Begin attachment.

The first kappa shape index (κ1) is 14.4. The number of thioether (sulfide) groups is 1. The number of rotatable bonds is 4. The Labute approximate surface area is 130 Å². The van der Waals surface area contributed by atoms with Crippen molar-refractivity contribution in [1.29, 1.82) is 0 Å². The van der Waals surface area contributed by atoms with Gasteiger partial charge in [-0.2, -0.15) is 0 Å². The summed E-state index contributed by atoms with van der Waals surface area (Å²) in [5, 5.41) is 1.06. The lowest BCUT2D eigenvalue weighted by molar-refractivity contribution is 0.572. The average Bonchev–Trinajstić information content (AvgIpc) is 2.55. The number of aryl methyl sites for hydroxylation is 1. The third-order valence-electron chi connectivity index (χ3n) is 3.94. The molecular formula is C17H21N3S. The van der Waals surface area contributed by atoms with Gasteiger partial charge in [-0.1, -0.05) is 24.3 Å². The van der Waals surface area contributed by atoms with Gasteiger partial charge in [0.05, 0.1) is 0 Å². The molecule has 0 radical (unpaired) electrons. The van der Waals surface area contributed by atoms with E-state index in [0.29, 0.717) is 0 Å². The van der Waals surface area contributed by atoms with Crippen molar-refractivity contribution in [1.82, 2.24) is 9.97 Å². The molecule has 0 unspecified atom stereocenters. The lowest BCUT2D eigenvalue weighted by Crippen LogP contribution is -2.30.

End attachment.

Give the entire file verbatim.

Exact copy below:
The first kappa shape index (κ1) is 14.4. The number of thioether (sulfide) groups is 1. The number of rotatable bonds is 4. The Labute approximate surface area is 130 Å². The van der Waals surface area contributed by atoms with Crippen molar-refractivity contribution in [1.29, 1.82) is 0 Å². The van der Waals surface area contributed by atoms with Gasteiger partial charge in [-0.2, -0.15) is 0 Å². The summed E-state index contributed by atoms with van der Waals surface area (Å²) in [5, 5.41) is 1.06. The lowest BCUT2D eigenvalue weighted by molar-refractivity contribution is 0.572. The average Bonchev–Trinajstić information content (AvgIpc) is 2.55. The number of aryl methyl sites for hydroxylation is 1. The third-order valence-electron chi connectivity index (χ3n) is 3.94. The molecular formula is C17H21N3S. The van der Waals surface area contributed by atoms with Gasteiger partial charge in [-0.1, -0.05) is 24.3 Å². The van der Waals surface area contributed by atoms with Gasteiger partial charge in [0.05, 0.1) is 0 Å². The molecule has 0 radical (unpaired) electrons. The van der Waals surface area contributed by atoms with E-state index in [0.29, 0.717) is 0 Å². The van der Waals surface area contributed by atoms with Crippen molar-refractivity contribution in [1.82, 2.24) is 9.97 Å². The molecule has 0 unspecified atom stereocenters. The lowest BCUT2D eigenvalue weighted by Crippen LogP contribution is -2.30.